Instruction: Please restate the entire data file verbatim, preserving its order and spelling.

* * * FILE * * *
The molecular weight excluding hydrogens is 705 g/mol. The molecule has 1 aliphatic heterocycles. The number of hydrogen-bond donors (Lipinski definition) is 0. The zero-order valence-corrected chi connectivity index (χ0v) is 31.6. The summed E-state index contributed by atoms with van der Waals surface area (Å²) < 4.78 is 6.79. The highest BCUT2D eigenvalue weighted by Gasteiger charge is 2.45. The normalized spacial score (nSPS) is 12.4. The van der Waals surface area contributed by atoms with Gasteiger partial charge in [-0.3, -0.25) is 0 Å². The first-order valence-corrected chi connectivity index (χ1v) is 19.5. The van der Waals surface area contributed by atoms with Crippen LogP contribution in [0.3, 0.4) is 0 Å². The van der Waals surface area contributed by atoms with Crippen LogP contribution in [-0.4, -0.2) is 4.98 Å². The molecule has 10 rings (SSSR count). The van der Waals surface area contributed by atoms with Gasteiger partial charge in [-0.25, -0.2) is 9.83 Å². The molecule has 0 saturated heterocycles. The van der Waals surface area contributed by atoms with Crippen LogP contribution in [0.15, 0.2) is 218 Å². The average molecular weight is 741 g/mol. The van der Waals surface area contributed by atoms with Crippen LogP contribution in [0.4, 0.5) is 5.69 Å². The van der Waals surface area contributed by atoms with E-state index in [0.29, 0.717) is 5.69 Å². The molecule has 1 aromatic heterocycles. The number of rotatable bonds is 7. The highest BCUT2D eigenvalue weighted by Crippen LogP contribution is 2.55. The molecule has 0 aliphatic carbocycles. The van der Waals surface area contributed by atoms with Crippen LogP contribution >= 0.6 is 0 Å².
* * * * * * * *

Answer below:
The molecular weight excluding hydrogens is 705 g/mol. The molecule has 1 aliphatic heterocycles. The number of hydrogen-bond donors (Lipinski definition) is 0. The zero-order valence-corrected chi connectivity index (χ0v) is 31.6. The summed E-state index contributed by atoms with van der Waals surface area (Å²) < 4.78 is 6.79. The highest BCUT2D eigenvalue weighted by Gasteiger charge is 2.45. The normalized spacial score (nSPS) is 12.4. The van der Waals surface area contributed by atoms with Gasteiger partial charge in [-0.3, -0.25) is 0 Å². The first-order valence-corrected chi connectivity index (χ1v) is 19.5. The van der Waals surface area contributed by atoms with Crippen LogP contribution in [0.3, 0.4) is 0 Å². The van der Waals surface area contributed by atoms with Crippen LogP contribution in [-0.4, -0.2) is 4.98 Å². The molecule has 10 rings (SSSR count). The van der Waals surface area contributed by atoms with Gasteiger partial charge in [-0.25, -0.2) is 9.83 Å². The molecule has 0 saturated heterocycles. The van der Waals surface area contributed by atoms with Crippen LogP contribution in [0.15, 0.2) is 218 Å². The average molecular weight is 741 g/mol. The van der Waals surface area contributed by atoms with Crippen LogP contribution in [0.4, 0.5) is 5.69 Å². The van der Waals surface area contributed by atoms with E-state index in [0.29, 0.717) is 5.69 Å². The molecule has 1 aromatic heterocycles. The number of rotatable bonds is 7. The highest BCUT2D eigenvalue weighted by Crippen LogP contribution is 2.55. The molecule has 0 aliphatic carbocycles. The van der Waals surface area contributed by atoms with Crippen LogP contribution >= 0.6 is 0 Å².